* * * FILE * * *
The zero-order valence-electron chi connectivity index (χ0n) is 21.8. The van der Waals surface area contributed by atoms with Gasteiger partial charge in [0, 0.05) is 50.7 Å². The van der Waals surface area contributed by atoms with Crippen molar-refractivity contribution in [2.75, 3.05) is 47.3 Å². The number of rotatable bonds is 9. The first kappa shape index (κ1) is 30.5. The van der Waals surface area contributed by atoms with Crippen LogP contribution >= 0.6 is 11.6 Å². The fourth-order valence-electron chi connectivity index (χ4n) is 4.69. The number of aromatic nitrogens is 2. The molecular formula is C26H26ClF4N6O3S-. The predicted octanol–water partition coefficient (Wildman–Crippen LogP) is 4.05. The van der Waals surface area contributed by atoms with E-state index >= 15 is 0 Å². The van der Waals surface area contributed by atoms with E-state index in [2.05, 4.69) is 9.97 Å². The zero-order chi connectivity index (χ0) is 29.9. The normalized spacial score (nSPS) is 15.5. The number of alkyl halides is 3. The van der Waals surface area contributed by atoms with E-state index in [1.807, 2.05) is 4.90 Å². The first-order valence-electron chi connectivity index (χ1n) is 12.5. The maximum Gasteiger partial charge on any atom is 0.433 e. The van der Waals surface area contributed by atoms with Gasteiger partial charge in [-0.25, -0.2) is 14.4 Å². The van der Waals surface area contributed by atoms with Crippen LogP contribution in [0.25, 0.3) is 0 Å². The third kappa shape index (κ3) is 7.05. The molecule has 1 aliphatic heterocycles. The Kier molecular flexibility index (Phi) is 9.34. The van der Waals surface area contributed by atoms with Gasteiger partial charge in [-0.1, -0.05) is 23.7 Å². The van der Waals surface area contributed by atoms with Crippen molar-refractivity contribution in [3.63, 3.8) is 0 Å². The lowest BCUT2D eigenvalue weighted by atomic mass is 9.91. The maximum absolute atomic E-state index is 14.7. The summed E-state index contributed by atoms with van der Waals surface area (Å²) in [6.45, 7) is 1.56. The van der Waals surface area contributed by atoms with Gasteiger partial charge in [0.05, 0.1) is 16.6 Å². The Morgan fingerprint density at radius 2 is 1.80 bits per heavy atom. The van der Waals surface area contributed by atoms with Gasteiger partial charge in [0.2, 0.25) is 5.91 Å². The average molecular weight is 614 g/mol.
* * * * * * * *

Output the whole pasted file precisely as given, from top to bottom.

The zero-order valence-electron chi connectivity index (χ0n) is 21.8. The van der Waals surface area contributed by atoms with Gasteiger partial charge in [0, 0.05) is 50.7 Å². The van der Waals surface area contributed by atoms with Crippen molar-refractivity contribution in [2.75, 3.05) is 47.3 Å². The number of rotatable bonds is 9. The first kappa shape index (κ1) is 30.5. The van der Waals surface area contributed by atoms with Crippen LogP contribution >= 0.6 is 11.6 Å². The fourth-order valence-electron chi connectivity index (χ4n) is 4.69. The number of aromatic nitrogens is 2. The molecular formula is C26H26ClF4N6O3S-. The predicted octanol–water partition coefficient (Wildman–Crippen LogP) is 4.05. The van der Waals surface area contributed by atoms with E-state index >= 15 is 0 Å². The van der Waals surface area contributed by atoms with E-state index in [2.05, 4.69) is 9.97 Å². The zero-order chi connectivity index (χ0) is 29.9. The normalized spacial score (nSPS) is 15.5. The number of alkyl halides is 3. The van der Waals surface area contributed by atoms with E-state index in [1.807, 2.05) is 4.90 Å². The first-order valence-electron chi connectivity index (χ1n) is 12.5. The maximum Gasteiger partial charge on any atom is 0.433 e. The van der Waals surface area contributed by atoms with Gasteiger partial charge in [-0.25, -0.2) is 14.4 Å². The van der Waals surface area contributed by atoms with Crippen LogP contribution in [0.25, 0.3) is 0 Å². The third kappa shape index (κ3) is 7.05. The molecule has 1 aliphatic heterocycles. The Kier molecular flexibility index (Phi) is 9.34. The van der Waals surface area contributed by atoms with Gasteiger partial charge in [-0.1, -0.05) is 23.7 Å². The van der Waals surface area contributed by atoms with Crippen molar-refractivity contribution in [3.63, 3.8) is 0 Å². The lowest BCUT2D eigenvalue weighted by atomic mass is 9.91. The maximum absolute atomic E-state index is 14.7. The summed E-state index contributed by atoms with van der Waals surface area (Å²) in [6.45, 7) is 1.56. The van der Waals surface area contributed by atoms with Gasteiger partial charge in [0.05, 0.1) is 16.6 Å². The Morgan fingerprint density at radius 2 is 1.80 bits per heavy atom. The van der Waals surface area contributed by atoms with Gasteiger partial charge in [0.2, 0.25) is 5.91 Å². The average molecular weight is 614 g/mol.